Vice President Mike Pence cast the tie-breaking vote in the Senate on Thursday to approve legislation that will let states cut off funding to Planned Parenthood. The bill now goes to President Trump, who is expected to sign it. The Obama-era regulations protected funding for organizations providing women's health services, regardless of whether they offered abortions. The rollback was deadlocked 50-50 when two members of the narrow Senate majority, Sens. Lisa Murkowski of Alaska and Susan Collins of Maine, sided with Democrats in opposition to repealing the regulation. Democrats said the change would hurt women by limiting their access to health care. Republicans said it was the Obama administration that hurt local communities through regulatory overreach.

The Hill

5. Trump tweets criticism of conservative Freedom Caucus

President Trump harshly criticized conservative Republicans in the House Freedom Caucus in a flurry of tweets on Thursday. Members of the Freedom Caucus helped doom the GOP leadership's proposal to repeal and replace ObamaCare, a plan strongly backed by Trump, when they opposed the legislation last week, arguing that it preserved too much federal funding for health-care subsidies. "The Freedom Caucus will hurt the entire Republican agenda if they don't get on the team, & fast. We must fight them, & Dems, in 2018!" Trump tweeted. Some conservatives pushed back forcefully. "Most people don't take well to being bullied," said Rep. Justin Amash (R-Mich.).


6. First two Democrats say they will support Gorsuch confirmation

Two Democratic senators — Joe Manchin of West Virginia and Heidi Heitkamp of North Dakota — said Thursday that they would vote to confirm President Trump's Supreme Court nominee, Neil Gorsuch. Manchin, who frequently crosses the aisle to side with the GOP, said he found Gorsuch to be "an honest and thoughtful man," and that he had "not found any reasons why this jurist should not be a Supreme Court justice." Senate Minority Leader Chuck Schumer (D-N.Y.) will not support Gorsuch and has urged Democrats to block an up-or-down vote on Trump's nominee. Manchin and Heitkamp gave Republicans two of the eight Democratic votes they need to sidestep a filibuster.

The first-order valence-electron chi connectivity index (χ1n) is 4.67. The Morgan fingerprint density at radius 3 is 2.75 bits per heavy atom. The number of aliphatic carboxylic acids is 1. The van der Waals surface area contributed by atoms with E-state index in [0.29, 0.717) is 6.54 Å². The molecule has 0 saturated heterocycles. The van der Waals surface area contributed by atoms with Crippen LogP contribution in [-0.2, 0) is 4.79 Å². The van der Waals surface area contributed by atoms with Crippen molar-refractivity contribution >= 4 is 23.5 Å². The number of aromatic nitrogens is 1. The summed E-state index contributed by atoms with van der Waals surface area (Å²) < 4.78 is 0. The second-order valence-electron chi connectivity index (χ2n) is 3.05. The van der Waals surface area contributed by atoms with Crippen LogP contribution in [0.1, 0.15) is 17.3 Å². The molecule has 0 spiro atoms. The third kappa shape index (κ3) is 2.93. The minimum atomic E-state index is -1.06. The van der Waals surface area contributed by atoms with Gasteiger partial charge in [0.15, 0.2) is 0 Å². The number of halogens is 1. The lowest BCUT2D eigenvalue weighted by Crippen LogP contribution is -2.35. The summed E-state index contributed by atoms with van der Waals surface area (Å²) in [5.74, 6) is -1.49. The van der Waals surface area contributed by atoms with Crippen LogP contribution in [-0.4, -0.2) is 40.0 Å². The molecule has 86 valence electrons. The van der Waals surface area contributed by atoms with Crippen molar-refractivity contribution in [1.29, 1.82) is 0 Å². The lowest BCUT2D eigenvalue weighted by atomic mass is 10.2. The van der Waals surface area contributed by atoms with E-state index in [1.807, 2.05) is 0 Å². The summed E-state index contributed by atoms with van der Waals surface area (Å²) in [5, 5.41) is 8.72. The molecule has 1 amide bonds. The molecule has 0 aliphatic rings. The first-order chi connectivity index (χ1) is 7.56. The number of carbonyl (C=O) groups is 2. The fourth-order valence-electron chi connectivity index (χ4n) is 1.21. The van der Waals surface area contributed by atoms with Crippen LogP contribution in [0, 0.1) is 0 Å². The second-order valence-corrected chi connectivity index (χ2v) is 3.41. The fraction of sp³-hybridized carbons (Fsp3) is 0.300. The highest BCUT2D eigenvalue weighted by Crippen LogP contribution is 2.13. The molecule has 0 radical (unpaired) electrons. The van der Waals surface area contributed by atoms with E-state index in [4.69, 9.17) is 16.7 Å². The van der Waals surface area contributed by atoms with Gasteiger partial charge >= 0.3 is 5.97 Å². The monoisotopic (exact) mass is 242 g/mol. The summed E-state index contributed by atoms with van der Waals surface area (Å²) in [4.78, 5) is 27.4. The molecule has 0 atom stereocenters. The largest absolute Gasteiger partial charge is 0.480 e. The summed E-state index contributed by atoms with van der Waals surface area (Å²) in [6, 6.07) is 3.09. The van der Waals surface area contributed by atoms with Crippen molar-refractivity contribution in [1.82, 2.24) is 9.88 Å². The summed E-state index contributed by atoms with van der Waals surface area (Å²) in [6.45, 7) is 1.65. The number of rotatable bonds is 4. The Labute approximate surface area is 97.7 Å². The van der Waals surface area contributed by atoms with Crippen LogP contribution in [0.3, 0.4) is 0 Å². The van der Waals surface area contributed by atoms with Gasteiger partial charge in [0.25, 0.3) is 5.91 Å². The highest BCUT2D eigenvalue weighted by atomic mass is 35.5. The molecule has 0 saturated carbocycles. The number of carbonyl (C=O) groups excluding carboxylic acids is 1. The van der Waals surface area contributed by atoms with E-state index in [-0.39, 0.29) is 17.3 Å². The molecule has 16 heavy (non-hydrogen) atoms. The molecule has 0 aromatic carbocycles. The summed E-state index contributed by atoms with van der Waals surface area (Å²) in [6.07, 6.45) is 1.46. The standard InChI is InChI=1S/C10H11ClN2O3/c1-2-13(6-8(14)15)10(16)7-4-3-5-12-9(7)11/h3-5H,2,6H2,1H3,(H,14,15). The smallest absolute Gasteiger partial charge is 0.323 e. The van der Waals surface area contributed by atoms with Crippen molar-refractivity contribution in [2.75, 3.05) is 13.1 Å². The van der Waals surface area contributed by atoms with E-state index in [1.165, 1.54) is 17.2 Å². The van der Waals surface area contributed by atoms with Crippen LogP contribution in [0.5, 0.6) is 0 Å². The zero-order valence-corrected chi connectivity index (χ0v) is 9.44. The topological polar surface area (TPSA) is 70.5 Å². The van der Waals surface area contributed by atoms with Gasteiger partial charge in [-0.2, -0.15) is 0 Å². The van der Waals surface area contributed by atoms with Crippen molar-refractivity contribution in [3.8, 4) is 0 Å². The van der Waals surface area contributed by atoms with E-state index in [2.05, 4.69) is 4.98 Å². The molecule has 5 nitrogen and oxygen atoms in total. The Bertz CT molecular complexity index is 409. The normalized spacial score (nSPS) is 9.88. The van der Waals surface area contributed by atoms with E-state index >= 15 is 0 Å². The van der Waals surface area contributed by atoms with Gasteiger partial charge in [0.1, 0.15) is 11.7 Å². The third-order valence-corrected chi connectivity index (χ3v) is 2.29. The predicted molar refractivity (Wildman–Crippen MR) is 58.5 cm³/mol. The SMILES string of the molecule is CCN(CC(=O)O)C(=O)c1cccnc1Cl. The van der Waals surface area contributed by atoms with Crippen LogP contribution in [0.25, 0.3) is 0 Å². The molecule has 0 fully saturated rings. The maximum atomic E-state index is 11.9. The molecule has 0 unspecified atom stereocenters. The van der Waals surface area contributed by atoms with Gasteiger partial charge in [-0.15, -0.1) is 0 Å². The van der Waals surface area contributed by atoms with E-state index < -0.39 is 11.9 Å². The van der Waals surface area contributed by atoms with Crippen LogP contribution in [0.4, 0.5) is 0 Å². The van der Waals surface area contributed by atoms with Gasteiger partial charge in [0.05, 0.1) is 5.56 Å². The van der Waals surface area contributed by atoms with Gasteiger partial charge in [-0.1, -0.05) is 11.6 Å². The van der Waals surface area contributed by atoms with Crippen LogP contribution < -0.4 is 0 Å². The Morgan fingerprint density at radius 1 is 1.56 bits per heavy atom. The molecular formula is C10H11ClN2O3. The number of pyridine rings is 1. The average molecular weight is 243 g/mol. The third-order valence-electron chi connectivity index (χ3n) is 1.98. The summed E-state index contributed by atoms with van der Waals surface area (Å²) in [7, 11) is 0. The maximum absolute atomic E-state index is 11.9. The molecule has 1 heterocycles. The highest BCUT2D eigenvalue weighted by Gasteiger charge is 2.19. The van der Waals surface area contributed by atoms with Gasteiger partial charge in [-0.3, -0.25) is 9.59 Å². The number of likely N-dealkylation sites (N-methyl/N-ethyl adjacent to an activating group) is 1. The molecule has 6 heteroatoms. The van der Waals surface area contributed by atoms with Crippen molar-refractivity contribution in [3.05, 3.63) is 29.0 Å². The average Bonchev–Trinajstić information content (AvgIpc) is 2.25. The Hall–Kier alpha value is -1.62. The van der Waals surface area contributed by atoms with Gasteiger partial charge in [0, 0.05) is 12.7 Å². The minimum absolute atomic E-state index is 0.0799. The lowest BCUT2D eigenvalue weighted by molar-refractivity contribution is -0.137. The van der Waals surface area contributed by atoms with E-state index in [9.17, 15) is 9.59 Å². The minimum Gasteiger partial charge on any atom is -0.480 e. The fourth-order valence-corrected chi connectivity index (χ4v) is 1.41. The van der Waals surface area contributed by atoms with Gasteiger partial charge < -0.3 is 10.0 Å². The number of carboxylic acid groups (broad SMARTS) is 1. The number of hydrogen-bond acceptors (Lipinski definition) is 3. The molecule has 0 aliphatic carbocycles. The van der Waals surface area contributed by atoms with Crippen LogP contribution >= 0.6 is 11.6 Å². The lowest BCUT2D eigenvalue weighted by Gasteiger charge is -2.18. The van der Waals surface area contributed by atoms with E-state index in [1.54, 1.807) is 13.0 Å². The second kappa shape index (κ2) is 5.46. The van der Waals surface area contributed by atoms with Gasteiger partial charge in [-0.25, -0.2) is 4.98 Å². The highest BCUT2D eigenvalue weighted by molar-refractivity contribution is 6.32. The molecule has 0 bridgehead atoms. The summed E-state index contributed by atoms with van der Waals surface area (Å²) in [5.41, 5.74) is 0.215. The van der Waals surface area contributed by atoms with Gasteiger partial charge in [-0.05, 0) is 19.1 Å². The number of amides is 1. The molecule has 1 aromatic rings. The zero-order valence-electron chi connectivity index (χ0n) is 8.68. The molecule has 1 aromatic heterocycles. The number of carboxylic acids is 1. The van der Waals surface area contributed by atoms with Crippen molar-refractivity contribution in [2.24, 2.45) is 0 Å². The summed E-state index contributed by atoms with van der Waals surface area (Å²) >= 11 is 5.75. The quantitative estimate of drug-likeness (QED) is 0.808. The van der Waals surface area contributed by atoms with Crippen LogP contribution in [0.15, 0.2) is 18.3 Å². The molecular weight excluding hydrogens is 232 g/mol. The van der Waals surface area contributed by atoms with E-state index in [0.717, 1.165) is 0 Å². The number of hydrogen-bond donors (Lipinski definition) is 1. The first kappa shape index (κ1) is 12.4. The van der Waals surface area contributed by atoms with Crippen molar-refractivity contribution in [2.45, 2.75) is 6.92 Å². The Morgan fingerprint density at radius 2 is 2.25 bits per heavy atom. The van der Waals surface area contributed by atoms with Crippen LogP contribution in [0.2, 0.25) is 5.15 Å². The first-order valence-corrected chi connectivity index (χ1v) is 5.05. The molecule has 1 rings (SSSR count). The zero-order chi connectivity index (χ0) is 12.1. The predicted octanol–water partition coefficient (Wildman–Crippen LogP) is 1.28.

Reuters ABC News

7. White House invites congressional investigators to review classified material

The White House on Thursday invited leaders of the House and Senate intelligence committees to review classified material that relates to surveillance of associates of President Trump. "There's a desire to make sure that both sides of the aisle as well as both chambers have that information," White House Press Secretary Sean Spicer said. The White House declined to comment on a New York Times report that said two White House officials had helped provide House Intelligence Committee Chair Devin Nunes (R-Calif.) with intelligence reports indicating that communications by Trump and some of his associates had been inadvertently intercepted in normal foreign surveillance by U.S. intelligence agencies.